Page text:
How Chile Become A Global Climate Leader?Why the transformation? While Chile holds virtually no coal or gas deposits, it is bountiful in sunny deserts, windy coasts, volcanic hot spots and cascading water. Thanks to rapid technology change, plummeting renewable energy generation costs and international investment, expensive dependence on imported fossil fuels is giving way to increased reliance on abundant domestic renewable energy resources.

In fact, this small nation envisions an even bigger future — one in which it attains energy security and independence and reaps the political and economic benefits of exporting clean energy to its neighbors.

“Nobody expected this technological change,” Susana Jiménez, Chile’s former minister of energy, recently told the Columbia Energy Exchange. “It’s just good news for us. It’s an opportunity to explore our potential, to have access to cheaper energy — and why not to think about exporting our clean energy to our neighboring countries?”

Reducing Vulnerability

Chile’s decarbonization may be born of a capitalist drive, but it’s also hastened by a fear of cataclysms that a warmer, more volatile future will bring.

Climate change has a tangible presence in the everyday lives of Chilean farmers, fishermen, business owners, students and everyone in between. In the past 10 years, the country has experienced a mega-drought, record-breaking wildfires, widespread glacial retreat and an uptick in extreme weather. And the World Resources Institute (WRI) predicts that by 2040, Chile will be the most water-stressed country in the western hemisphere.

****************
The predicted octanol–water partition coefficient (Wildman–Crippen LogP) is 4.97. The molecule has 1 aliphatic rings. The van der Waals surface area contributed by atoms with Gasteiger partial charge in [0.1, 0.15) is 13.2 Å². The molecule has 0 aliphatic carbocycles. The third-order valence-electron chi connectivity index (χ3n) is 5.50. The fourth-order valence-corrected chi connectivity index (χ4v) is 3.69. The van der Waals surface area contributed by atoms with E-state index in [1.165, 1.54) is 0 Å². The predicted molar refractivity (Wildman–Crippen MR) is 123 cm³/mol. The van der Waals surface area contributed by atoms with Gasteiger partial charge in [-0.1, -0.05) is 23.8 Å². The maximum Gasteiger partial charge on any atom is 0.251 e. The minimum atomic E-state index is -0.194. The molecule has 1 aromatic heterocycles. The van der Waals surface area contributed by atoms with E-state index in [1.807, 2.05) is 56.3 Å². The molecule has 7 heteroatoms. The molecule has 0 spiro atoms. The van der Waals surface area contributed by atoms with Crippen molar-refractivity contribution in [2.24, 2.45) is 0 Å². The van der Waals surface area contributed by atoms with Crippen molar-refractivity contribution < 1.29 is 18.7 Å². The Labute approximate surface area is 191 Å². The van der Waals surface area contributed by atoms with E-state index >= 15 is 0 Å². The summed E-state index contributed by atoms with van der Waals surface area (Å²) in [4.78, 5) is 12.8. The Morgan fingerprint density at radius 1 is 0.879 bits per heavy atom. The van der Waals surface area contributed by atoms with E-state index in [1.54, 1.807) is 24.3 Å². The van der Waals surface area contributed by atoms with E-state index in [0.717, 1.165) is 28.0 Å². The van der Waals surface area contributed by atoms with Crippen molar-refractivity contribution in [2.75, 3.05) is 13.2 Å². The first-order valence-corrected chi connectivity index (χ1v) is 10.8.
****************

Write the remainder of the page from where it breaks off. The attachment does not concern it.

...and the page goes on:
How Chile Become A Global Climate Leader?

February, 2014

How Chile Become A Global Climate Leader?

March, 2019

Photos of Lake Aculeo, Santiago, Chile courtesy of NASA Earth Observatory

“Chile is a very vulnerable country,” Jenny Santos, head of climate change mitigation for the Chilean government said in a webinar in August, “so it is very important for us to move forward to a better planning process regarding climate change.”

Indeed, Chile is spearheading regional planning and cooperation efforts to address climate change and environmental degradation. At the G7 meeting in late August that delivered an agreement for fire control and reforestation of the Amazon, Piñera mediated tensions between Brazilian president Bolsonaro and French president Macron.

“Taking action on climate change can provide extremely important economic and development outcomes for countries,” says David Waskow, director of WRI’s International Climate Initiative. By establishing a clear climate policy agenda, Waskow suggests, Piñera’s administration is providing the clarity and stability needed to spur investment and international cooperation and, ultimately, to build prosperity and resilience in the face of climate change.